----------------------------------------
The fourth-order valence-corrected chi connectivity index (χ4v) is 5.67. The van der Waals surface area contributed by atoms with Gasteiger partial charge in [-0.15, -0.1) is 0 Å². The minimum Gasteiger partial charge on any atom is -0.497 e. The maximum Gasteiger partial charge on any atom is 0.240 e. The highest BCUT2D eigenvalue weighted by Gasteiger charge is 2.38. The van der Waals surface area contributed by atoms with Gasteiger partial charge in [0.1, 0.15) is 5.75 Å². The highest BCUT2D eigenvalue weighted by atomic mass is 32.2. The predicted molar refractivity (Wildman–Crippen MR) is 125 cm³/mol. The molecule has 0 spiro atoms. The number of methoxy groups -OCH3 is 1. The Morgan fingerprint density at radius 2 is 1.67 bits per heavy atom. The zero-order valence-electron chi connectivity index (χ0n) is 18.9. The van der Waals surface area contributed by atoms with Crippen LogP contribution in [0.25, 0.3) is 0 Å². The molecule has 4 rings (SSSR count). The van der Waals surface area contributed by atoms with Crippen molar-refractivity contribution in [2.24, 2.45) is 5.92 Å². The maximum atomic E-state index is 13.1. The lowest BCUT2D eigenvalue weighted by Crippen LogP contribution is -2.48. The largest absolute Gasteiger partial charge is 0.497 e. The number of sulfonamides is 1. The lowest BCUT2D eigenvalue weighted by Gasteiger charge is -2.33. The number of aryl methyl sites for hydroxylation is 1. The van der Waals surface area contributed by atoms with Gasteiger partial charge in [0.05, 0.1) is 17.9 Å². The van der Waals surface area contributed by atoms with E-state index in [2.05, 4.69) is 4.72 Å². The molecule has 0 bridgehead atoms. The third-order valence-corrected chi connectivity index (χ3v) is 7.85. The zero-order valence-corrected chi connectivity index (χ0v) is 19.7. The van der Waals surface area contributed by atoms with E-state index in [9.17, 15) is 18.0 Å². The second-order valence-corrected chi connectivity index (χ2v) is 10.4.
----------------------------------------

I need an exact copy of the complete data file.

The fourth-order valence-corrected chi connectivity index (χ4v) is 5.67. The van der Waals surface area contributed by atoms with Gasteiger partial charge in [-0.15, -0.1) is 0 Å². The minimum Gasteiger partial charge on any atom is -0.497 e. The maximum Gasteiger partial charge on any atom is 0.240 e. The highest BCUT2D eigenvalue weighted by Gasteiger charge is 2.38. The van der Waals surface area contributed by atoms with Gasteiger partial charge in [0.1, 0.15) is 5.75 Å². The highest BCUT2D eigenvalue weighted by atomic mass is 32.2. The predicted molar refractivity (Wildman–Crippen MR) is 125 cm³/mol. The molecule has 0 spiro atoms. The number of methoxy groups -OCH3 is 1. The Morgan fingerprint density at radius 2 is 1.67 bits per heavy atom. The zero-order valence-electron chi connectivity index (χ0n) is 18.9. The van der Waals surface area contributed by atoms with Crippen LogP contribution in [0.25, 0.3) is 0 Å². The molecule has 4 rings (SSSR count). The van der Waals surface area contributed by atoms with Crippen molar-refractivity contribution in [2.24, 2.45) is 5.92 Å². The maximum atomic E-state index is 13.1. The lowest BCUT2D eigenvalue weighted by Crippen LogP contribution is -2.48. The largest absolute Gasteiger partial charge is 0.497 e. The number of sulfonamides is 1. The lowest BCUT2D eigenvalue weighted by Gasteiger charge is -2.33. The number of aryl methyl sites for hydroxylation is 1. The van der Waals surface area contributed by atoms with Gasteiger partial charge in [0.05, 0.1) is 17.9 Å². The van der Waals surface area contributed by atoms with E-state index in [2.05, 4.69) is 4.72 Å². The molecule has 0 bridgehead atoms. The third-order valence-corrected chi connectivity index (χ3v) is 7.85. The zero-order valence-corrected chi connectivity index (χ0v) is 19.7. The van der Waals surface area contributed by atoms with E-state index in [9.17, 15) is 18.0 Å². The second-order valence-corrected chi connectivity index (χ2v) is 10.4.